Like most Federal Reserve chiefs, Janet Yellen has a reputation for understatement. But she held back little when she spoke about the rising value of a college degree at a University of Baltimore graduation ceremony this week.
“Economists are not certain about many things,” she said. “But we are quite certain that a collect diploma or an advanced degree is a key to economic success.” Key points Ms. Yellen brought up:
- In 2015, workers with a college degree earned an average of 70% more than those without degrees. That gap has grown drastically since 1980, when college grads were earning just 20% more on average than non-degree holders.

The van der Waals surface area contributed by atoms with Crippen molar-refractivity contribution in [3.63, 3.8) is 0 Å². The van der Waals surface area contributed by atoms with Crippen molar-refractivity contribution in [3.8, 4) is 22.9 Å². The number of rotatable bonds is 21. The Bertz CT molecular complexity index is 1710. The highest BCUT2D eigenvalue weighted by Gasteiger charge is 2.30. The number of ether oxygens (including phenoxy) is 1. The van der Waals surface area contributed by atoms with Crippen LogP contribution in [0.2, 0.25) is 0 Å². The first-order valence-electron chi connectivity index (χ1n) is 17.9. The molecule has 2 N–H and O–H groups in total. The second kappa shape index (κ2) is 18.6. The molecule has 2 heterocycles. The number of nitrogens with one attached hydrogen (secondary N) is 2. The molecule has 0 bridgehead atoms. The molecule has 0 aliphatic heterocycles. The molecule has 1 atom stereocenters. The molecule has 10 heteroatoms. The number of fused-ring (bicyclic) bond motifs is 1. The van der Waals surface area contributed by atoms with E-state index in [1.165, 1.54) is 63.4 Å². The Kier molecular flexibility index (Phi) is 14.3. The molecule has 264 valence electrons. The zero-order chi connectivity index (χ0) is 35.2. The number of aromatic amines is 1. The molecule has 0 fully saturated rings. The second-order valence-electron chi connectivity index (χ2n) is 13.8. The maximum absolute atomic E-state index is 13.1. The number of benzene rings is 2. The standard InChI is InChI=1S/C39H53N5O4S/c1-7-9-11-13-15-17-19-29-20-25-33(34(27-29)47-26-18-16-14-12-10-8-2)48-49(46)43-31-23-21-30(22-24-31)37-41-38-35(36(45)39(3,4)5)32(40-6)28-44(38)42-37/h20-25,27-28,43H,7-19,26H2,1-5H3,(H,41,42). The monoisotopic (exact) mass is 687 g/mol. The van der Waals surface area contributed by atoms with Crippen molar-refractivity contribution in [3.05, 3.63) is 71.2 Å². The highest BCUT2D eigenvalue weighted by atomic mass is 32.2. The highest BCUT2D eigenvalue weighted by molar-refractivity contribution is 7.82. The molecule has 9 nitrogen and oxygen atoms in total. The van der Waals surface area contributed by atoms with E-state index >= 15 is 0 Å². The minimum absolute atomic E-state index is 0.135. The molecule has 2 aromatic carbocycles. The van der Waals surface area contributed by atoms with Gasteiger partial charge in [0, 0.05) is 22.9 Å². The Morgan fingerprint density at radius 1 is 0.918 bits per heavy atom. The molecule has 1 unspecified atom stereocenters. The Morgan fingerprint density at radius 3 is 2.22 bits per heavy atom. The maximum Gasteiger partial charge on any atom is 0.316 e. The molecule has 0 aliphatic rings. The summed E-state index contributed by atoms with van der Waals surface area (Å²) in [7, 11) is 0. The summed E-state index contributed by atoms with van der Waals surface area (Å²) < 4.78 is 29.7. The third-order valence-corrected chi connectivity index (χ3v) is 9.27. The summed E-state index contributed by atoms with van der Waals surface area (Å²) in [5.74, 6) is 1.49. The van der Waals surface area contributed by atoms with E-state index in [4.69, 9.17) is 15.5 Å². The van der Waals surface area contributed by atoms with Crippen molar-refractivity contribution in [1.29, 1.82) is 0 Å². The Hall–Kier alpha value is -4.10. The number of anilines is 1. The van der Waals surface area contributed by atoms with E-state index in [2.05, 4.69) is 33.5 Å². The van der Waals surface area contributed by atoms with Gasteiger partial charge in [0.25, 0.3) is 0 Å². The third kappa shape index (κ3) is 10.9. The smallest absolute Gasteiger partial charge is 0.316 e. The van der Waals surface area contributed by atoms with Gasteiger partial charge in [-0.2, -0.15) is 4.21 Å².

- Workers who have college degrees are less likely to be replaced by machines or by lower cost laborers in foreign countries.
- The unemployment rate for college grads is now just 2.3%, which shows that there’s real competition in the market for highly educated workers.
Although the unemployment rate for all workers is currently low – just 4.6% – Ms. Yellen said the nation has to do more to bring economic opportunity to those without a college degree, since “many are falling behind.”